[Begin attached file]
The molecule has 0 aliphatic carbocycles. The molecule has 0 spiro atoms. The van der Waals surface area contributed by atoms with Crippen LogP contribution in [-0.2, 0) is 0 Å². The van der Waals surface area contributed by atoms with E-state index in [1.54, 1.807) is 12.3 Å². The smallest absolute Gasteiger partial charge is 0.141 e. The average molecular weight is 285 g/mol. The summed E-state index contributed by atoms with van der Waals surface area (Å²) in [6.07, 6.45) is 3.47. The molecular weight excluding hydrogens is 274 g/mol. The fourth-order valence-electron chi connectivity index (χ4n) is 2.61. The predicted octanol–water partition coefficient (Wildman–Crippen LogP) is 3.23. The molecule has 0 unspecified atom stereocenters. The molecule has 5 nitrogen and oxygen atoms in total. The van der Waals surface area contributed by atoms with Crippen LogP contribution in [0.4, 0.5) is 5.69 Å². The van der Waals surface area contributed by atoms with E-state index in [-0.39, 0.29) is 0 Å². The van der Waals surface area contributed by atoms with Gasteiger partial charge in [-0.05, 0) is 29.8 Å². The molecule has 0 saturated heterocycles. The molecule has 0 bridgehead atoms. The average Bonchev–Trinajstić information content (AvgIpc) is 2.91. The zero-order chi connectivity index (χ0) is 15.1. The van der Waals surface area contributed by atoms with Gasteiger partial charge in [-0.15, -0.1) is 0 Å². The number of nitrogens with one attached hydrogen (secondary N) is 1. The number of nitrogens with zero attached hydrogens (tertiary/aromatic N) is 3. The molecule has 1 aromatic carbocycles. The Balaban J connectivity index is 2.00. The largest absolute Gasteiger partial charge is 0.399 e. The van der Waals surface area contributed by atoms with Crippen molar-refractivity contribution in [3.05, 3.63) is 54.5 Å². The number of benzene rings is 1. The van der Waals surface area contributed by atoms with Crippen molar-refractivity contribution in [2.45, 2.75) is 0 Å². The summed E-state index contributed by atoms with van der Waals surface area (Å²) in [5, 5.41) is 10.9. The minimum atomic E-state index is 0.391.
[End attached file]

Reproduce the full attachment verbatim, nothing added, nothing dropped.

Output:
The molecule has 0 aliphatic carbocycles. The molecule has 0 spiro atoms. The van der Waals surface area contributed by atoms with Crippen LogP contribution in [-0.2, 0) is 0 Å². The van der Waals surface area contributed by atoms with E-state index in [1.54, 1.807) is 12.3 Å². The smallest absolute Gasteiger partial charge is 0.141 e. The average molecular weight is 285 g/mol. The summed E-state index contributed by atoms with van der Waals surface area (Å²) in [6.07, 6.45) is 3.47. The molecular weight excluding hydrogens is 274 g/mol. The fourth-order valence-electron chi connectivity index (χ4n) is 2.61. The predicted octanol–water partition coefficient (Wildman–Crippen LogP) is 3.23. The molecule has 0 unspecified atom stereocenters. The molecule has 5 nitrogen and oxygen atoms in total. The van der Waals surface area contributed by atoms with Crippen LogP contribution in [0.4, 0.5) is 5.69 Å². The van der Waals surface area contributed by atoms with E-state index in [-0.39, 0.29) is 0 Å². The van der Waals surface area contributed by atoms with Gasteiger partial charge in [-0.05, 0) is 29.8 Å². The molecule has 0 saturated heterocycles. The molecule has 0 bridgehead atoms. The average Bonchev–Trinajstić information content (AvgIpc) is 2.91. The zero-order chi connectivity index (χ0) is 15.1. The van der Waals surface area contributed by atoms with Gasteiger partial charge in [-0.15, -0.1) is 0 Å². The number of nitrogens with one attached hydrogen (secondary N) is 1. The number of nitrogens with zero attached hydrogens (tertiary/aromatic N) is 3. The molecule has 1 aromatic carbocycles. The Balaban J connectivity index is 2.00. The largest absolute Gasteiger partial charge is 0.399 e. The van der Waals surface area contributed by atoms with Crippen molar-refractivity contribution in [3.05, 3.63) is 54.5 Å². The number of benzene rings is 1. The van der Waals surface area contributed by atoms with Crippen molar-refractivity contribution in [2.45, 2.75) is 0 Å². The summed E-state index contributed by atoms with van der Waals surface area (Å²) in [5, 5.41) is 10.9. The minimum atomic E-state index is 0.391.